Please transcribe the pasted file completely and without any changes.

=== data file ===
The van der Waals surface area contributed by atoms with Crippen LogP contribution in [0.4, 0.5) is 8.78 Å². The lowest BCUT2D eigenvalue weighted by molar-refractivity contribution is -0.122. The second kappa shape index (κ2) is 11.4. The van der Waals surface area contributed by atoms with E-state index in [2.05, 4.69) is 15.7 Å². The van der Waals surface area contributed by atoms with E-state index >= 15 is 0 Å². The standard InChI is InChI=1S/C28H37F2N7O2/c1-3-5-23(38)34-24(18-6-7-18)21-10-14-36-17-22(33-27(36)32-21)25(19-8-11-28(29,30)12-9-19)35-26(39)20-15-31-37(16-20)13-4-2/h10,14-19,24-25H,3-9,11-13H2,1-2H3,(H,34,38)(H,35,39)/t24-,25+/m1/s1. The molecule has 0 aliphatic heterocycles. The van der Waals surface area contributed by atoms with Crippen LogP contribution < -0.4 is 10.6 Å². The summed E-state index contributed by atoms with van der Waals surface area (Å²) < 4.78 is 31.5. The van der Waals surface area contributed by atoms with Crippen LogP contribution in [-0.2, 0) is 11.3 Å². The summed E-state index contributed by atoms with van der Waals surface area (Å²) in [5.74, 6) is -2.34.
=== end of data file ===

The van der Waals surface area contributed by atoms with Crippen LogP contribution in [0.4, 0.5) is 8.78 Å². The lowest BCUT2D eigenvalue weighted by molar-refractivity contribution is -0.122. The second kappa shape index (κ2) is 11.4. The van der Waals surface area contributed by atoms with E-state index in [2.05, 4.69) is 15.7 Å². The van der Waals surface area contributed by atoms with E-state index >= 15 is 0 Å². The standard InChI is InChI=1S/C28H37F2N7O2/c1-3-5-23(38)34-24(18-6-7-18)21-10-14-36-17-22(33-27(36)32-21)25(19-8-11-28(29,30)12-9-19)35-26(39)20-15-31-37(16-20)13-4-2/h10,14-19,24-25H,3-9,11-13H2,1-2H3,(H,34,38)(H,35,39)/t24-,25+/m1/s1. The molecule has 0 aliphatic heterocycles. The van der Waals surface area contributed by atoms with Crippen LogP contribution < -0.4 is 10.6 Å². The summed E-state index contributed by atoms with van der Waals surface area (Å²) < 4.78 is 31.5. The van der Waals surface area contributed by atoms with Crippen LogP contribution in [-0.2, 0) is 11.3 Å². The summed E-state index contributed by atoms with van der Waals surface area (Å²) in [5.74, 6) is -2.34.